Can Retirement Accounts Be Used As Collateral?

Qualified retirement plans don't usually make good collateral.

Qualified retirement plans don't usually make good collateral.

Retirement accounts include qualified employer plans, nonqualified employer plans and individual retirement accounts. Qualified employer plans include 401(k)s, 403(b)s and 457s. These plans allow you to deduct your contributions. Nonqualified employer plans, such as deferred compensation plans and executive bonus plans, don’t provide tax deductions. As long as the plan permits it, you can borrow from an employer plan or pledge it as collateral, subject to certain restrictions involving “disqualified persons.”

Pledging an IRA

A traditional IRA offers tax-deductible contributions and tax-deferred growth of your investments. You must pay taxes on withdrawals and might have to pay a 10 percent penalty on withdrawals before age 59 1/2. A Roth IRA provides no tax deductions but does offer tax-free growth and withdrawals after owning the account for five years and reaching age 59 1//2. However, you can withdraw Roth contributions tax- and penalty-free at any time. The Internal Revenue Service doesn't permit you to borrow from an IRA or to use it as collateral. If you do so, the IRS will no longer consider the account an IRA and will tax it as if you withdrew all the money on January 1. This also might result in the early withdrawal penalty if you're under the age of 59 1/2. These rules also apply to SEP IRAs and SIMPLE IRAs.

Pledging a Qualified Plan

The rules for pledging a qualified plan -- that is, using it as collateral -- are set down in IRS Regulation 1.401(a)-13(d). Under this regulation, you can pledge the “accrued nonforfeitable benefit” of your account if your qualified retirement plan allows loans and the loan or pledge is not made to a disqualified person. The IRS's definition of disqualified persons includes those controlling or providing services to the plan, the employer, an employee organization with members covered by the plan, majority stockholders of the employer and family members of disqualified persons. Certain exceptions allow loans and pledges to disqualified persons who are plan participants or beneficiaries.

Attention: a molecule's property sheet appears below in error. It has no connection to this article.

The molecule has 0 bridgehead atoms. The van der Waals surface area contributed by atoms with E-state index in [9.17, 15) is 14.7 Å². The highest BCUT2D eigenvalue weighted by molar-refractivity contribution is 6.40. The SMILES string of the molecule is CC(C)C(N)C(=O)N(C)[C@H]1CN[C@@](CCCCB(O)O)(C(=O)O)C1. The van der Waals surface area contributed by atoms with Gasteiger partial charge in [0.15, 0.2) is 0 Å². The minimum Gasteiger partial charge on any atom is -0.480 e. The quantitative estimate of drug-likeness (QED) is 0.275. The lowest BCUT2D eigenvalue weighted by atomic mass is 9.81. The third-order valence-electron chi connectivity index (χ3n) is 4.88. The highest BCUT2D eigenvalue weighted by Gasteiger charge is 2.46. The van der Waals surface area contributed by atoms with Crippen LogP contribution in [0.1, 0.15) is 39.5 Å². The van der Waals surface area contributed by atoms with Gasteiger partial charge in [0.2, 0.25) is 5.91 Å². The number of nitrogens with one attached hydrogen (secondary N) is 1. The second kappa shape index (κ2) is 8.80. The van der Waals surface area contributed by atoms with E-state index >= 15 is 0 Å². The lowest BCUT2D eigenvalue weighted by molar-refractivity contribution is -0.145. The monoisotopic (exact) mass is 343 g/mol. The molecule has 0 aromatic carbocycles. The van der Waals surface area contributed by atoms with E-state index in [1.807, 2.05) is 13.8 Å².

Protection From Collection

Even if it’s legal to pledge your qualified employer plan as collateral, lenders might be reluctant to accept this collateral. The Employee Retirement Income Security Act of 1974, or ERISA, protects qualified employer plans from collection by creditors. This means that even if you pledge your 401(k) to collateralize a loan, the lender can’t seize your plan if you default on your loan. However, this protection doesn't necessarily apply to cases involving family members.

Qualified Domestic Relations Order

If you pledge your qualified plan to certain family members, a state court can issue a qualified domestic relations order, or QDRO, that allows the family member to seize the collateral. The family member can be a spouse, ex-spouse, child or other dependent. QDROs normally cover disputes regarding child support, alimony or marital property rights. You don’t have to borrow from or pledge your qualified employer plan for the plan to be seized via a QDRO. ERISA protection doesn't extend to nonqualified employer plans.

 

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